The Matabeleland massacres: Britain's wilful blindness

Hazel Cameron

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20 Citations (Scopus)
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This article explores an episode of post-colonial state violence in the newly independent Zimbabwe, namely state-sanctioned atrocities by the army unit known as Fifth Brigade, perpetrated against the Ndebele of Matabeleland and Midlands region. This episode of political and ethnic violence that occurred between 1983 and 1987 is referred to as both the Matabeleland Massacres and Gukurahundi. Members of the British government in Zimbabwe, which included a British Military Advisory Training Team (BMATT) on the ground, were intimately aware of the violence that resulted in the death of between 10,000 and 20,000 people. This article analyses official British and US government communications between the British High Commission, Harare, and the British Foreign and Commonwealth Office, the Cabinet Office, the Prime Minister's Office and the Ministry of Defence, London, as well as between the US Department of State and the US Embassy in Harare. Analysis of the documents dated between January and March 1983 sheds a critical new lens on Gukurahundi, establishing what knowledge was available to the British and US governments about the persistent and relentless atrocities taking place; the diplomatic approaches pursued by both governments in response; and their rationale for same. The hitherto unavailable material presented here was obtained by Freedom of Information requests to various British Government offices and to the US Department of State. Analysis establishes that the British High Commission, Harare, had detailed knowledge of events unfolding in Matabeleland from an early stage of Gukurahundi, yet senior members of BMATT and the British diplomatic team in Harare, in contrast to their US counterparts, were consistent in their efforts to minimise the magnitude of Fifth Brigade atrocities. That the British government chose to adopt a policy of wilful blindness towards the atrocities undoubtedly constituted naked realpolitik.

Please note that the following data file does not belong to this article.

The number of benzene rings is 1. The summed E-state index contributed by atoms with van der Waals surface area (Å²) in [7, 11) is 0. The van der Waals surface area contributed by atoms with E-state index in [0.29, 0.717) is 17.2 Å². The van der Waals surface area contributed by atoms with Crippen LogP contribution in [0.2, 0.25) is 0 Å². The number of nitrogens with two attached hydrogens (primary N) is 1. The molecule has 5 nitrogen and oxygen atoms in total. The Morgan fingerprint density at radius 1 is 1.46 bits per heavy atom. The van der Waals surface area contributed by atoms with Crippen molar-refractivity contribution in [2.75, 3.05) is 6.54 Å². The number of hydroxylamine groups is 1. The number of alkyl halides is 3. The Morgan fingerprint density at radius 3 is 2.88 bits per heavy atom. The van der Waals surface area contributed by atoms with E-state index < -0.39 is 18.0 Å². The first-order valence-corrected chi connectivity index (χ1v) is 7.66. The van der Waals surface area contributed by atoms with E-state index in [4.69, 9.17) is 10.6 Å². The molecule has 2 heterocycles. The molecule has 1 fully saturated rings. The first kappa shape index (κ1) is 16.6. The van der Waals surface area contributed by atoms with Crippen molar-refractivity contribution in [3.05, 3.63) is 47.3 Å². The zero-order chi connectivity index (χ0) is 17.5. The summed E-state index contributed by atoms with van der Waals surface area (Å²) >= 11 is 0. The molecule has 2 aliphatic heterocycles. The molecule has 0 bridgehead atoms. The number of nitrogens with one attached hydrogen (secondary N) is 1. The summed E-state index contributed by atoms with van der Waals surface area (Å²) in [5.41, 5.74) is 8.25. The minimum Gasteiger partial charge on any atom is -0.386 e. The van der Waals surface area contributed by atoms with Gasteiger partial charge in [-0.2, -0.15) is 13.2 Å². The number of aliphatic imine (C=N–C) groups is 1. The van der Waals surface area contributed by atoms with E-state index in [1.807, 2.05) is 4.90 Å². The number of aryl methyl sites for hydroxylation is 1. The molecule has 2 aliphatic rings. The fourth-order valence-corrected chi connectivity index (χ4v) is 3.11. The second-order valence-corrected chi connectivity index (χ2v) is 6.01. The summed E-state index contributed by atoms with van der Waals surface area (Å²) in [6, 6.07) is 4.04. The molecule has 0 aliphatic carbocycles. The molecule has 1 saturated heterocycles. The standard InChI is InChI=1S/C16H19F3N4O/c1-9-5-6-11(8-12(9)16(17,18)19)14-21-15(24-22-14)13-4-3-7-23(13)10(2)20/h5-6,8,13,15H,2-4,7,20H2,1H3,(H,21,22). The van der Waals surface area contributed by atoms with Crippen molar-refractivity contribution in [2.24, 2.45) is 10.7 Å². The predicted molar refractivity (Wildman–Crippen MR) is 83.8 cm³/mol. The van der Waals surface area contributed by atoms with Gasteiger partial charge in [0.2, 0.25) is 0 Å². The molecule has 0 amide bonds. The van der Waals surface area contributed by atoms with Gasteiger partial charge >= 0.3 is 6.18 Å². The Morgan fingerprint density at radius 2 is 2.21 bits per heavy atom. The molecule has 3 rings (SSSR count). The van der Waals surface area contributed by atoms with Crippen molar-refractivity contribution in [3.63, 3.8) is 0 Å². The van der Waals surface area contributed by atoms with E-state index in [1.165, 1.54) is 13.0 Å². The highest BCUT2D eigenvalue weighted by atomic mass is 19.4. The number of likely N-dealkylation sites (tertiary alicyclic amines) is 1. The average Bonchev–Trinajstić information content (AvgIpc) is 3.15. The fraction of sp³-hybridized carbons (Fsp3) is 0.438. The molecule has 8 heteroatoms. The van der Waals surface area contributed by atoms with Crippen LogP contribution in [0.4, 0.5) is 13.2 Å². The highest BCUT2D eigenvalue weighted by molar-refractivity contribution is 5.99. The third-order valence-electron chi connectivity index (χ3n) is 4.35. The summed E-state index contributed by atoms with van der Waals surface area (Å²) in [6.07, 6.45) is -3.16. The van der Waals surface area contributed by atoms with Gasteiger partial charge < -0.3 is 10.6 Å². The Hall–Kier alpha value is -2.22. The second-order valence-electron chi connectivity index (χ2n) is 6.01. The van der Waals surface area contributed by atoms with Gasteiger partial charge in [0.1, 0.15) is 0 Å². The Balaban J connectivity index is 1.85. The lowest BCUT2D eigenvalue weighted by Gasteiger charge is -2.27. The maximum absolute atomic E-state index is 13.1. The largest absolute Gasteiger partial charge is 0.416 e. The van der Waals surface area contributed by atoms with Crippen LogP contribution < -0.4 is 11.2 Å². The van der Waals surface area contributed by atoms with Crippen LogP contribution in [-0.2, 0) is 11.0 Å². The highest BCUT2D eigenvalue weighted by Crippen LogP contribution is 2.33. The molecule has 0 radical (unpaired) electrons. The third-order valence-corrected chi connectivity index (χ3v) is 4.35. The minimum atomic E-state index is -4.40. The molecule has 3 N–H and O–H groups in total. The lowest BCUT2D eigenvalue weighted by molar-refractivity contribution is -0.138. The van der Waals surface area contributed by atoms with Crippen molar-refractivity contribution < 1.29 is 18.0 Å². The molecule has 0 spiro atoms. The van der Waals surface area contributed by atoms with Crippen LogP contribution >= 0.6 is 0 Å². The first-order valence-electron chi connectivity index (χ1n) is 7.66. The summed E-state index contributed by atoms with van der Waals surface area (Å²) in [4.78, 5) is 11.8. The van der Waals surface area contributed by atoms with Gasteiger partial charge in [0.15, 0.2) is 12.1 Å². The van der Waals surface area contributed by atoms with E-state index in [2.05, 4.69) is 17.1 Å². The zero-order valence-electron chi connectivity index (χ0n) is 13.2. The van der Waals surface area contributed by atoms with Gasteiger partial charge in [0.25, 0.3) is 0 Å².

Original languageEnglish
Pages (from-to)1-19
Number of pages19
JournalThe International History Review
Issue number1
Early online date10 Apr 2017
Publication statusPublished - 2018


  • Zimbabwe
  • Mugabe
  • Post-colonial violence
  • Ethnic violence
  • Political violence
  • Gukurahundi
  • Matabeleland
  • Ndebele
  • Foreign policy


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